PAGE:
Respondent asserts that the cash method of accounting is inappropriate in this case, because section 263A requires deferral of construction costs related to unsold houses until such houses are sold. Alternatively, respondent asserts that the cash method does not clearly reflect income; thus, petitioners' method of reporting income can be changed at respondent's discretion pursuant to section 446(b). Petitioner claims that the cash method of accounting is permissible because the houses constructed by GCC are not inventory for the purposes of section 263A, and GCC meets the "gross receipts" exception of section 263A(b)(2)(B). We hold that petitioners are not entitled to use the cash method of accounting for these construction costs.
The uniform capitalization rules of section 263A(a)(1) mandate that the costs allocable to certain property be included in the cost of inventory if such property is inventory, or capitalized if such property is not inventory. Property subject to these provisions includes property produced by the taxpayer, and property described in section 1221(1) that is acquired by the taxpayer for resale. Sec. 263A(b). Section 263A(b)(1) defines property produced by the taxpayer as "Real or tangible personal property produced by the taxpayer". The term " produce includes * * * construct, build, install * * * develop, [and] improve". Sec. 1.263A-2(a)(1)(i), Income Tax Regs.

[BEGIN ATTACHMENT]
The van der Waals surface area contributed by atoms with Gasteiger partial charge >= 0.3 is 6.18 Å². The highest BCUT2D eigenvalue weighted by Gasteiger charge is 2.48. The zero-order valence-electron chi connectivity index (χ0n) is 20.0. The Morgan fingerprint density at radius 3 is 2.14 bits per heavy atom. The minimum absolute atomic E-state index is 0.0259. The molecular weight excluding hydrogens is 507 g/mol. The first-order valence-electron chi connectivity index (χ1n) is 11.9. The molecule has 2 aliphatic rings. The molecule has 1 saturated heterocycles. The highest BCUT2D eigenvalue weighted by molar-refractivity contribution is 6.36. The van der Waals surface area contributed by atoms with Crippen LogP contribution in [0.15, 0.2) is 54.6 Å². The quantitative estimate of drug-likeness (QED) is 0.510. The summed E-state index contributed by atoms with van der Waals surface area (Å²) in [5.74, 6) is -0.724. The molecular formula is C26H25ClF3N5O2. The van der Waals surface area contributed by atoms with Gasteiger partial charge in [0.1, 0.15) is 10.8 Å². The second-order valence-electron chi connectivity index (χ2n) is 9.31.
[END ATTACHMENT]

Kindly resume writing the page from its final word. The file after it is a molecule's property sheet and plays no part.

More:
This Court has consistently held that real property cannot be accounted for as inventory. W.C. & A.N. Miller Development Co. v. Commissioner [Dec. 40,486], 81 T.C. 619 (1983); Atlantic Coast Realty Co. v. Commissioner [Dec. 3783], 11 B.T.A. 416 (1928); Homes by Ayres v. Commissioner [Dec. 41,470(M)], T.C. Memo. 1984-475, affd. [86-2 USTC ╤ 9572] 795 F.2d 832 (9th Cir. 1986). However, section 263A does not apply exclusively to inventory.
While section 263A(a)(1)(A) sets forth rules dealing with inventory, section 263A(a)(1)(B) speaks to "any other property" to which section 263A applies. Further, it is not alleged by respondent that petitioners' property is inventory. Hence, petitioners' argument that section 263A does not apply because their property is not inventory cannot prevail.
Likewise, even if petitioners meet the "gross receipts" test of section 263A(b)(2)(B), they are not excepted from the rules of section 263A. Section 263A(b)(2)(B) is not a general exception to section 263A. 2 Rather, it is an exception to section 263A(b)(2)(A) that applies the rules of section 263A to "Real or personal property described in section 1221(1) which is acquired by the taxpayer for resale." Petitioners did not simply purchase goods for resale; instead they produced, or built, homes to sell. Thus, even if petitioners meet the exception under items acquired for resale, their property does not fall under this classification. As a result, there is no exception that precludes the application of section 263A to petitioners.
2 General exceptions are listed in sec. 263A(c).
Respondent argues alternatively that she could, at her discretion, change petitioners' method of accounting pursuant to section 446(b) because the cash method failed to clearly reflect income. However, we need not reach the merits of this claim due to our holding that section 263A applies to petitioners.
Accordingly, we hold that petitioners are not entitled to use the cash method of accounting for expenses related to construction of houses that were unsold at the end of the taxable year.
To reflect the foregoing,
Decision will be entered under Rule 155.